After earning his bachelor’s degree in electrical engineering from the University of Arizona in 1982, Claude Merrill spent 32 years working for Raytheon.
He worked on a number of technologies, but his favorite job was setting up the test and integration portion of a major factory, taking it from a bare-walled building to a fully functioning facility.
His last position was senior department manager in charge of the Presidio Factory of the Future, a showcase factory located in Tucson. Becoming a capstone project mentor in 2017 gave him an opportunity to share his expertise on technologies ranging from low-voltage power supplies to laser receivers.
What inspired you to become a mentor?
My wife, who has a physics degree with a master’s in optics, was hired as a mentor and recommended me for the job. Luckily, the administration thought I would be a good fit. I have spent my career teaching young engineers how to do my job so that I could move on to another. I thought that this job would be a great place to continue that lifelong process.
I really enjoy working with the students and sponsors. I believe that the multidisciplinary team approach to engineering projects is exactly what happens in industry, so this process prepares the students for life as an engineer.
What is your personal experience of having a mentor? How did it help you?
I never really had a mentor. After graduation, I was thrown into the work pond. It was sink or swim. It took me two to three years to reach the level of experience that the Interdisciplinary Capstone 498 students graduate with.
How does being on a mentored design team help students in the professional world?
First and foremost, the course teaches a structured approach to design: proposal; concept of operation; functional requirements; system requirements; system architecture; preliminary design review; critical design review; procurement; integration; test; system verification; final acceptance by customer.
The second major thing that the students learn is how to work in a multidisciplinary-team environment, where they don’t know their team members, and they didn’t necessarily get their first choice of project – exactly like real life.
What’s your favorite team or project you have mentored, and why?
It is very difficult to pick any one team or project as my favorite of all time. I have worked with some exceptional students, with some very successful teams and some not-so-successful teams, on some really interesting projects and some not-so-exciting projects. All of them, in their own way, are my favorite.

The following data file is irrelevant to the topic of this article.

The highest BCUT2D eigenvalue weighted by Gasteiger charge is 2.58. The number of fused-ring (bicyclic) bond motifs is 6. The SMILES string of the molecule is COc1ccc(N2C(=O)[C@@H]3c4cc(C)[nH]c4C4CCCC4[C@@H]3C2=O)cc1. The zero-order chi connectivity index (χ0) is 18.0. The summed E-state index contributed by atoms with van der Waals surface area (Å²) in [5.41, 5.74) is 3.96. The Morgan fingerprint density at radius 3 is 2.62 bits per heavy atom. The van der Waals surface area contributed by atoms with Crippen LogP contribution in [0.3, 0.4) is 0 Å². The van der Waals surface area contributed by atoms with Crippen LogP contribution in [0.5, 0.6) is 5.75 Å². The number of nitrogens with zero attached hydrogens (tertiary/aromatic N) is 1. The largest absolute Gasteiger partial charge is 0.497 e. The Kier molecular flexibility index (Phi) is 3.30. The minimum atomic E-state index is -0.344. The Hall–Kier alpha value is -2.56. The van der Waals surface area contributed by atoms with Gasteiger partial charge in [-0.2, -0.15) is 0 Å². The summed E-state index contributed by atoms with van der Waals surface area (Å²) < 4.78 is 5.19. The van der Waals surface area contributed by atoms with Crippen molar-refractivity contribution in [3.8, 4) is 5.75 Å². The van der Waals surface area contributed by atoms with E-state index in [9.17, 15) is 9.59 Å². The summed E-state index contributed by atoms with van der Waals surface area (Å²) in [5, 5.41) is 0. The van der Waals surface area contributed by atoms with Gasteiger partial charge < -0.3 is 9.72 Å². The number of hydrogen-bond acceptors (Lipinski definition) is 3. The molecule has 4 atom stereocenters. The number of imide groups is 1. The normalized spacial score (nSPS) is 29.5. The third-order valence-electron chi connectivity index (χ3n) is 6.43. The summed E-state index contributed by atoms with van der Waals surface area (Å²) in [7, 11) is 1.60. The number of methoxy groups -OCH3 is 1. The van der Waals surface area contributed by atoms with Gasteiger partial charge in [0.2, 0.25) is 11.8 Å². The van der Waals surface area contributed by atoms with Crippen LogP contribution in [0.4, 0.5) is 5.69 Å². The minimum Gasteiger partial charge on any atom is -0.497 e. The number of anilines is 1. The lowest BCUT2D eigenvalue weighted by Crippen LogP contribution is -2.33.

Describe an aha! moment you experienced while mentoring a design team, when you saw clearly how students benefit from mentorship.
During my career, I have made or been involved in almost every mistake that you can possibly make in design, integration and testing. I often point out to the students that something won’t end well if they continue on their current technical path. Most of the time they listen, but sometimes they don’t. I think that my best moments come from the teams that never tell me, “Everything that you said would go wrong did!”
What advice would you offer to others considering mentoring a design team?
Don’t do the design work for the team. They’re smart – let them figure it out. Point out the pitfalls they may encounter on the way. And help them figure out how to fully use all members of the team.
How do employers benefit when they hire students who have been on a mentored senior design team?
The employers that hire a student from our capstone program get an employee that understands the full engineering process. They know how to procure parts, how to plan work, how to work with a diverse team, and why configuration management and project planning are important. They understand designing to the requirements rather than designing for perfection. They understand design margin and scope creep. Our graduates can hit the ground running in their new jobs. Without this program, they could spend months to years learning what we teach.
Tell us something fun, impressive or unique about yourself that people might be surprised to learn.
Weird factoid #43: Since January 2005, I have spent 3,252 hours riding 50,028 miles on a bicycle. The vertical component of that is 298.9 miles.